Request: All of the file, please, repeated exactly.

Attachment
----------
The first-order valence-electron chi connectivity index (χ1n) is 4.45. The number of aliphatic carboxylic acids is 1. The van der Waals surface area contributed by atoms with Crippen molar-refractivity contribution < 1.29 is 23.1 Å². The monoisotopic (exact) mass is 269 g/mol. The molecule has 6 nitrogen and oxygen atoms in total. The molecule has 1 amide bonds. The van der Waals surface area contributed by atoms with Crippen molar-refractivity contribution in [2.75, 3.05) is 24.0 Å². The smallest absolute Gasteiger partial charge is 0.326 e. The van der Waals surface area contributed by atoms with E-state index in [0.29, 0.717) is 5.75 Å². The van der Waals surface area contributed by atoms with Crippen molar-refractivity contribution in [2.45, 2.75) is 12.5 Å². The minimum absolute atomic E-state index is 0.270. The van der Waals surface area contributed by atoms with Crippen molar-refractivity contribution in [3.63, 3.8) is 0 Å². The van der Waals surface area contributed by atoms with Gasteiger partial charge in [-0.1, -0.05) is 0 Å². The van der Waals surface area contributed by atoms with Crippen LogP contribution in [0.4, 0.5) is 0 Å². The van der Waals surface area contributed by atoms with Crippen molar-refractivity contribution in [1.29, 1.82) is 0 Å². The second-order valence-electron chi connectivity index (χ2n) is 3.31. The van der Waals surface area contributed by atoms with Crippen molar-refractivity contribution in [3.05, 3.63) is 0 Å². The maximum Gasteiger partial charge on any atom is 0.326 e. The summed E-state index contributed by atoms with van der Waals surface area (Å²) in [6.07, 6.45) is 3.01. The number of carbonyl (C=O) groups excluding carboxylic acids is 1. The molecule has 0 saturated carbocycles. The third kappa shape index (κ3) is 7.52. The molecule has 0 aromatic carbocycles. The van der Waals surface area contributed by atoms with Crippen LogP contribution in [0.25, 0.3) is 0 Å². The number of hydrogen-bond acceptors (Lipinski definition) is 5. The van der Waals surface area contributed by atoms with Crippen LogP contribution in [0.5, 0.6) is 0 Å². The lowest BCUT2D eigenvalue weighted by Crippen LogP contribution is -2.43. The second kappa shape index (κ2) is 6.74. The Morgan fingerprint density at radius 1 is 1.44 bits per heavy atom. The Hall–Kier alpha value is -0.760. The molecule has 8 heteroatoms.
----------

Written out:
The first-order valence-electron chi connectivity index (χ1n) is 4.45. The number of aliphatic carboxylic acids is 1. The van der Waals surface area contributed by atoms with Crippen molar-refractivity contribution < 1.29 is 23.1 Å². The monoisotopic (exact) mass is 269 g/mol. The molecule has 6 nitrogen and oxygen atoms in total. The molecule has 1 amide bonds. The van der Waals surface area contributed by atoms with Crippen molar-refractivity contribution in [2.75, 3.05) is 24.0 Å². The smallest absolute Gasteiger partial charge is 0.326 e. The van der Waals surface area contributed by atoms with E-state index in [0.29, 0.717) is 5.75 Å². The van der Waals surface area contributed by atoms with Crippen molar-refractivity contribution in [2.45, 2.75) is 12.5 Å². The minimum absolute atomic E-state index is 0.270. The van der Waals surface area contributed by atoms with Crippen molar-refractivity contribution in [3.63, 3.8) is 0 Å². The van der Waals surface area contributed by atoms with Gasteiger partial charge in [-0.1, -0.05) is 0 Å². The van der Waals surface area contributed by atoms with Crippen LogP contribution in [0.4, 0.5) is 0 Å². The van der Waals surface area contributed by atoms with Crippen molar-refractivity contribution in [1.29, 1.82) is 0 Å². The second-order valence-electron chi connectivity index (χ2n) is 3.31. The van der Waals surface area contributed by atoms with Crippen molar-refractivity contribution in [3.05, 3.63) is 0 Å². The maximum Gasteiger partial charge on any atom is 0.326 e. The summed E-state index contributed by atoms with van der Waals surface area (Å²) in [6.07, 6.45) is 3.01. The number of carbonyl (C=O) groups excluding carboxylic acids is 1. The molecule has 0 saturated carbocycles. The third kappa shape index (κ3) is 7.52. The molecule has 0 aromatic carbocycles. The van der Waals surface area contributed by atoms with Crippen LogP contribution in [0.25, 0.3) is 0 Å². The number of hydrogen-bond acceptors (Lipinski definition) is 5. The van der Waals surface area contributed by atoms with Crippen LogP contribution in [0.5, 0.6) is 0 Å². The lowest BCUT2D eigenvalue weighted by Crippen LogP contribution is -2.43. The second kappa shape index (κ2) is 6.74. The Morgan fingerprint density at radius 1 is 1.44 bits per heavy atom. The Hall–Kier alpha value is -0.760. The molecule has 8 heteroatoms.